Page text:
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WOLFE ADOPTION CASE (11/26/73)

SUPREME COURT OF PENNSYLVANIA


decided: November 26, 1973.

WOLFE ADOPTION CASE

Appeal from decree of Court of Common Pleas, Orphans' Court Division, of Allegheny County, No. 438 of 1971, in re adoption of Richard Lee Wolfe.

COUNSEL

Roland T. Keddie, for appellants.

Thomas J. Godlewski, with him O'Connell, Silvis & Godlewski, for appellee.

Jones, C. J., Eagen, O'Brien, Roberts, Pomeroy, Nix and Manderino, JJ. Opinion by Mr. Justice Manderino.

Author: Manderino

[ 454 Pa. Page 551]

The trial court denied appellants' petition requesting an involuntary termination of the parental rights of the appellee, the natural mother of Richard, a male child less than one year old. The trial court ordered that the appellants, prospective adoptive parents, return Richard to his natural mother.

The Adoption Act of 1970 provides for the involuntary termination of parental rights if: ". . . the parent by conduct continuing for a period of at least six months either has evidenced a settled purpose of relinquishing parental claim to a child, or has refused or failed to perform parental duties . . ." Act of July 24, 1970, P. L. 620, § 311, 1 P.S. § 311(1).

The trial court concluded that the evidence did not warrant an involuntary termination of parental rights under the above Section of the Adoption Act of 1970. We agree with the trial court and affirm.

[ 454 Pa. Page 552]

Prior to Richard's birth on July 13, 1971, discussions took place between Richard's mother (seventeen years of age), Richard's maternal grandmother, and a family doctor, who is also an attorney. The doctor told Richard's mother and the maternal grandmother that he knew of a family who would be willing and anxious to adopt the child. Because Richard was born prematurely, he remained in the hospital for a short while after his mother's release. On July 31, 1971, eighteen days after the birth, Richard was given to the family doctor's nurse, who brought Richard to the prospective adoptive couple. On the same day, July 31, 1971, Richard's mother, at the office of the family doctor, and in the presence of the maternal grandmother, signed a petition for voluntary relinquishment of parental rights. A little over three weeks later the petition was filed on August 25, 1971. The family doctor acting in his attorney capacity filed the petition for Richard's mother. A little less than three weeks later, on September 14, 1971, Richard's mother signed an affidavit which was attached to a Supplement to her petition for voluntary relinquishment of parental rights. The Supplement was signed by the family doctor and states that he was acting as attorney for Richard's mother. The Supplement to the original petition was not filed until almost four months later on January 6, 1972. The record is completely silent concerning the circumstances involved in the signing of the Supplement to the original petition.

On July 31, 1971, the prospective adoptive parents signed a report of intention to adopt and the family doctor on that same day signed an intermediary's report. The report of intention to adopt was filed on August 19, 1971.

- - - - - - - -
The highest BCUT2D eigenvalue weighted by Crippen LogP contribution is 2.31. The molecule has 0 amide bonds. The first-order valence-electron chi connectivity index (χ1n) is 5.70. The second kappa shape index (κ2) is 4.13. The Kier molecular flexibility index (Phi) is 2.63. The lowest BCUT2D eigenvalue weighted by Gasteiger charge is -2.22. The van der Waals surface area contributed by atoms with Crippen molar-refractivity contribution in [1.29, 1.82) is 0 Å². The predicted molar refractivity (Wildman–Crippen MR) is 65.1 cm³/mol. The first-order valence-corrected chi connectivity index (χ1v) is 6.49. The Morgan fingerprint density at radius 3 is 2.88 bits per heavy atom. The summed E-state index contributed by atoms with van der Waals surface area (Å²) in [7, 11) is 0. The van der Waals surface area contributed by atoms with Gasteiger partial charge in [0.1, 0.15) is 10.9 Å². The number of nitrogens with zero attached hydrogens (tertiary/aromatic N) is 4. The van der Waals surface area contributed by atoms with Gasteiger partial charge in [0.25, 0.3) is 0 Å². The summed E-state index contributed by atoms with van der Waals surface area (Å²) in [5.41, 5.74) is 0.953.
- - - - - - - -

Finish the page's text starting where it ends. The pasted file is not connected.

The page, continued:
On February 1, 1972, Richard's mother received notice that a hearing on her petition would be held on February 8, 1972. On February 8, 1972, Richard's mother appeared and told her attorney and a social

[ 454 Pa. Page 553]

    worker that she would not consent to the voluntary relinquishment and wanted her child returned. The family doctor, who in his capacity as the mother's attorney had filed the original petition and the Supplement on behalf of Richard's mother, informed her that, if that was her position, she should immediately seek the assistance of other counsel. Richard's mother immediately obtained other counsel.

On February 10, two days later, the family doctor, acting in his attorney capacity, filed a petition on behalf of the prospective adoptive parents requesting the involuntary termination of the parental rights of Richard's mother. On the same day the petition was presented, an order was signed fixing February 29, 1972, as the date for the hearing on the petition for involuntary termination. After hearing, at which Richard's mother was represented by counsel, and at which the family doctor, in his capacity as an attorney, represented the prospective adoptive parents, the trial court denied the petition for involuntary termination and ordered that Richard be returned to his mother.

Appellants claim that the trial court erred in using the test of abandonment. Appellants argue that although abandonment was the proper test under the Adoption Act of 1925, it is no longer the proper test under the Adoption Act of 1970. Under the new Act, according to the appellants, the proper test is contained for purposes of this case in Section 311(1) of the Adoption Act of 1970. The appellants claim that the new Act deliberately effected a change in the proper test for the involuntary termination of parental rights. The appellants are correct that the memorandum opinion of the trial court which accompanied the decree nisi found that there had been no abandonment and that the memorandum opinion did not specifically address itself to the test contained in Section 311(1) of the Adoption Act of 1970. However, after exceptions were filed by the

[ 454 Pa. Page 554]

    appellants, the court en banc confirmed the decree nisi and made findings of fact and conclusions of law which specifically held, under Section 311(1) of the Adoption Act of 1970, that Richard's mother did not evidence a settled purpose of relinquishing parental claim nor did she refuse or fail to perform her parental duties within the meaning of Section 311(1) of the Adoption Act of 1970. Both of these conclusions are sustained by the record.

First, the record sustains the conclusion that Richard's mother did not evidence a settled purpose of relinquishing her parental claim. The appellants argue that inaction and lack of interest in the child, for a period in excess of six months, conclusively evidences a settled purpose to relinquish a parental claim under Section 311(1) of the Adoption Act of 1970. We disagree.